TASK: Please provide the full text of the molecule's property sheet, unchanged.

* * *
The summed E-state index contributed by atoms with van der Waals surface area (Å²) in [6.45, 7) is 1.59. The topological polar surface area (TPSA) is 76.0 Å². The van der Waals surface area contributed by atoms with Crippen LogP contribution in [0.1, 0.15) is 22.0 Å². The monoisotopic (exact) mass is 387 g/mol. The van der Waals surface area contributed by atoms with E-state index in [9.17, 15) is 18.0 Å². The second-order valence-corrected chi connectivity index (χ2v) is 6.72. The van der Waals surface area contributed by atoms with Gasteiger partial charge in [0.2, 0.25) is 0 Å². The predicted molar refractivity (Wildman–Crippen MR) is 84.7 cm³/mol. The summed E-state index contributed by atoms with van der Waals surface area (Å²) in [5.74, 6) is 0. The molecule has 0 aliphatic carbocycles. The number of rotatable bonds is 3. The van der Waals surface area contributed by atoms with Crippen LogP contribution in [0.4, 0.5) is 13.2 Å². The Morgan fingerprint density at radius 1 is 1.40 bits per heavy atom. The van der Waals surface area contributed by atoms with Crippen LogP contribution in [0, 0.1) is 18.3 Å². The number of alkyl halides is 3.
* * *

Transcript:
The summed E-state index contributed by atoms with van der Waals surface area (Å²) in [6.45, 7) is 1.59. The topological polar surface area (TPSA) is 76.0 Å². The van der Waals surface area contributed by atoms with Crippen LogP contribution in [0.1, 0.15) is 22.0 Å². The monoisotopic (exact) mass is 387 g/mol. The van der Waals surface area contributed by atoms with E-state index in [9.17, 15) is 18.0 Å². The second-order valence-corrected chi connectivity index (χ2v) is 6.72. The van der Waals surface area contributed by atoms with Gasteiger partial charge in [0.2, 0.25) is 0 Å². The predicted molar refractivity (Wildman–Crippen MR) is 84.7 cm³/mol. The summed E-state index contributed by atoms with van der Waals surface area (Å²) in [5.74, 6) is 0. The molecule has 0 aliphatic carbocycles. The number of rotatable bonds is 3. The van der Waals surface area contributed by atoms with Crippen LogP contribution in [0.4, 0.5) is 13.2 Å². The Morgan fingerprint density at radius 1 is 1.40 bits per heavy atom. The van der Waals surface area contributed by atoms with Crippen LogP contribution in [0, 0.1) is 18.3 Å². The number of alkyl halides is 3.